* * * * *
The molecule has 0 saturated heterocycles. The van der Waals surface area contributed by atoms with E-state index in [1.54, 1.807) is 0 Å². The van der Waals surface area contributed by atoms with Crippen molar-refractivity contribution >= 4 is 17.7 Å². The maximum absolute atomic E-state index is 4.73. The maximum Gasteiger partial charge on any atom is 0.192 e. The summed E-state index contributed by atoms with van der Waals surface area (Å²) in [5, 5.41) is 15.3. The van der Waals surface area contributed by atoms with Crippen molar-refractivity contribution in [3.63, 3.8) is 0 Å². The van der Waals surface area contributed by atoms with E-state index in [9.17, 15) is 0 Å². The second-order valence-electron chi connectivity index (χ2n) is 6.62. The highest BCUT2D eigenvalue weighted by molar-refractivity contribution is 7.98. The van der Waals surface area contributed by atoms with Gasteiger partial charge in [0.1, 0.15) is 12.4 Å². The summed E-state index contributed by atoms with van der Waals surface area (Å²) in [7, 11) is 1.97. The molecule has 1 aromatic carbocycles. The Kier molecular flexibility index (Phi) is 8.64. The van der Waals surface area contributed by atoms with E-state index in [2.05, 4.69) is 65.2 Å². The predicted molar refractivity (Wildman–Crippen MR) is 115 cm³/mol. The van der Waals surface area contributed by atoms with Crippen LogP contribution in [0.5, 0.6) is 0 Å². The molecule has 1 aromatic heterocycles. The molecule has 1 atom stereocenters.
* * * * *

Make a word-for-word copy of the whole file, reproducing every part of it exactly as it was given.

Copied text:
The molecule has 0 saturated heterocycles. The van der Waals surface area contributed by atoms with E-state index in [1.54, 1.807) is 0 Å². The van der Waals surface area contributed by atoms with Crippen molar-refractivity contribution >= 4 is 17.7 Å². The maximum absolute atomic E-state index is 4.73. The maximum Gasteiger partial charge on any atom is 0.192 e. The summed E-state index contributed by atoms with van der Waals surface area (Å²) in [5, 5.41) is 15.3. The van der Waals surface area contributed by atoms with Crippen molar-refractivity contribution in [3.63, 3.8) is 0 Å². The van der Waals surface area contributed by atoms with E-state index in [9.17, 15) is 0 Å². The second-order valence-electron chi connectivity index (χ2n) is 6.62. The highest BCUT2D eigenvalue weighted by molar-refractivity contribution is 7.98. The van der Waals surface area contributed by atoms with Gasteiger partial charge in [0.1, 0.15) is 12.4 Å². The summed E-state index contributed by atoms with van der Waals surface area (Å²) in [7, 11) is 1.97. The molecule has 1 aromatic carbocycles. The Kier molecular flexibility index (Phi) is 8.64. The van der Waals surface area contributed by atoms with E-state index in [2.05, 4.69) is 65.2 Å². The predicted molar refractivity (Wildman–Crippen MR) is 115 cm³/mol. The van der Waals surface area contributed by atoms with Crippen LogP contribution in [0.5, 0.6) is 0 Å². The molecule has 1 aromatic heterocycles. The molecule has 1 atom stereocenters.